Don't like to read?
A recent study shows additional healing benefits of yoga. The practice which dates back to pre-Vedic Indian traditions is a physical, mental, and spiritual practice or discipline which is now widely practiced around the world. As yogis learn more about yoga it is becoming more apparent that the benefits exceed that of the mind. A recent study confirms yoga has the potential to heal physically and emotionally. Yoga helps people get centered and relaxed, which makes the heart rate go down and includes poses which help increase strength and flexibility.
The human mind, which is inherently impatient most times, tends to trigger emotional reactions when ideas of life collide with one’s reality. Navigating life can be challenging and often people exhaust too much time tormenting themselves because of choices they have made, opportunities they missed and paths they felt they should have taken. Other times people waste time dwelling on the future while neglecting the power of the present moment. These judgments and counterproductive thoughts become the source of emotional pain.
The body has no problem releasing pain when the underlying issues are healed, but the mind has a distinct way of holding on. The unique benefit which many yogis have experienced is learning to uncover the false perceptions which cause people to cling to pain. Yoga has long been known to open the mind up to a deep experience of peace.
Now, in what has been reported as the largest study of yoga, results suggest that meditative salutations and downward dog poses can reduce inflammation. The study used biological measures to prove that yoga helps alter the body’s way of reacting to irritation or injury. Inflammation is closely associated with chronic diseases such as arthritis, diabetes and heart disease. It is also one on the reasons survivors of cancer commonly feel exhaustion for a lengthy period following treatment.
To complete the study the research team, which was led by Janice Kiecolt-Glaser, utilized 200 breast cancer survivors who had not practiced yoga before. Half of the group participated in yoga practices for 12 weeks, while the other half continued their lives without it. Kiecolt-Glaser, Ohio State University professor of psychiatry and psychology, stated the group which practiced yoga reported higher levels of vitality and less fatigue three months after their treatment had concluded.
In addition to the group’s self-reports, Ronald Glaser examined three cytokines for laboratory proof. Glaser is not only Kiecolt-Glaser’s husband and research partner, but is a vital part of Ohio State’s molecular virology, immunology and medical genetics department. He wanted stronger proof and used proteins in the blood which are known markers for inflammation to gain results.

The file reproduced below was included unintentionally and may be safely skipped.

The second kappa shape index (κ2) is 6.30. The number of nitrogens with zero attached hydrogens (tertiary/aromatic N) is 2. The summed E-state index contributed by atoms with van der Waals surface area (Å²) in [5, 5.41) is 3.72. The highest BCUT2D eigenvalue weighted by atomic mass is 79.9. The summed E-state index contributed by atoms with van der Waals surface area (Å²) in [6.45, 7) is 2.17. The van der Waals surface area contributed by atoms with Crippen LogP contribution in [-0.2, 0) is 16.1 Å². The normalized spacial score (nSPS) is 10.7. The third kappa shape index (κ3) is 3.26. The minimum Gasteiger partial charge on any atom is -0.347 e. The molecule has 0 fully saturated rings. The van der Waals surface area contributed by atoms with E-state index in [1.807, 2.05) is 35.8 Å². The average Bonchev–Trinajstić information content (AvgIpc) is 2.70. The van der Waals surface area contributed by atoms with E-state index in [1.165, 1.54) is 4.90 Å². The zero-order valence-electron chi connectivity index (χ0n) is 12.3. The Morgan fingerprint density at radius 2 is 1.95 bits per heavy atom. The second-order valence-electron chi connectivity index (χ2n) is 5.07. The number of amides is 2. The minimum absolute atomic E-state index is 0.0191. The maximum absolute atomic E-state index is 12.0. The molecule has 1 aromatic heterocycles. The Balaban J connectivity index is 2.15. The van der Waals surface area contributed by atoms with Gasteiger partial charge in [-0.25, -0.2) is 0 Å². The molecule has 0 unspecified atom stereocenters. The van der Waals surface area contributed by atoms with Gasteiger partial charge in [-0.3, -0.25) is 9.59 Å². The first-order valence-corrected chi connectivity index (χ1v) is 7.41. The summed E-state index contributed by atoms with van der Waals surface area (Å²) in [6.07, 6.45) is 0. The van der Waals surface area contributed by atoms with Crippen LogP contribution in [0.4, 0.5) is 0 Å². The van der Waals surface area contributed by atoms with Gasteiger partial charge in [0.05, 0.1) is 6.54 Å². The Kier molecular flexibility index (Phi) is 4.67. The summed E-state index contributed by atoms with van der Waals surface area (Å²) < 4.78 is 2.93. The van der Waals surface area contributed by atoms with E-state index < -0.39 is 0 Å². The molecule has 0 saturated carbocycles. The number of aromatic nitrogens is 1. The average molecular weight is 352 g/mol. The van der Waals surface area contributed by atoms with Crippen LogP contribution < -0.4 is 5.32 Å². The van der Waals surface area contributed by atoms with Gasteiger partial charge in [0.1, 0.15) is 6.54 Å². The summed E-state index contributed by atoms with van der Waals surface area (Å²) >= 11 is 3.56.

Glaser’s findings were positive. Blood tests revealed after three months of yoga practice when compared before and after the trial, all three inflammation markers were lower by 10 to 15 percent. This biological evidence went beyond self-reports from the participants which was based on feelings. The new study confirms that yoga not only heals emotionally, but physically.
Although no one knows the exact reason yoga reduced inflammation in the survivors of breast cancer, but Cancer treatment often leaves patients with high levels of stress and fatigue accompanied with an inability to sleep well. Based on the study Kiecolt-Glaser stated:
Poor sleep fuels fatigue, and fatigue fuels inflammation. Yoga has been shown to reduce stress and help people sleep better.
The study’s results mirror other smaller studies which have shown that expert yoga practitioners had lower inflammatory stress responses as compared to novice yoga enthusiasts. Additionally, yoga reduced inflammation in heart failure patients and can improve crucial levels of insulin and glucose in diabetes patients. While much of the medical community hold the results of yoga research in high regard, others continue to point to its flaws in attempts to undermine the results. When speaking of the practice of yoga Indian Prime Minister, Narendra Modi, said:
Yoga is an invaluable gift of India’s ancient tradition. It embodies unity of mind and body, thought and action, restraint and fulfillment, harmony between man and nature and is a holistic approach to health and well-being. It is not about exercise but to discover the sense of oneness with yourself, the world and the nature. By changing our lifestyle and creating consciousness, it can help us deal with climate change.
After the declaration of Modi, June 21 was adopted as the International Day of Yoga. This day was recommended because it is the Summer Solstice, according to the Prime Minister, meaning the longest day of the year in the Northern Hemisphere and has special significance in many parts of the world.
A recent study suggests yoga has the ability to limit or minimize stress-related inflammatory responses. As such, regular practice could have substantial physical and mental health benefits. As with any exercise regimen, there is always a risk of suffering physical injuries, therefore caution and common sense are recommended. This new study confirmed in breast cancer patients that yoga has the ability to heal physically and supports many testimonies of emotional healing.
by Cherese Jackson (Virginia)
National Geographic: New Study Shows Yoga Has Healing Powers
Psychosomatic Medicine: Stress, Inflammation, and Yoga Practice
Journal of Clinical Oncology: Yoga’s Impact on Inflammation, Mood, and Fatigue in Breast Cancer Survivors: A Randomized Controlled Trial
Chopra Centered Lifestyle: Healing the Source of Emotional Pain
Top Image Courtesy of Free to Breathe – Flickr License
Inside Image Courtesy of Elsie Eskobar – Flickr License
Inside Image Courtesy of Laura Taylor – Flickr License
Inside Image Courtesy of Andrea Parrish – Geyer – Flickr License
Featured Image Courtesy of Susan G. Koman – Flickr License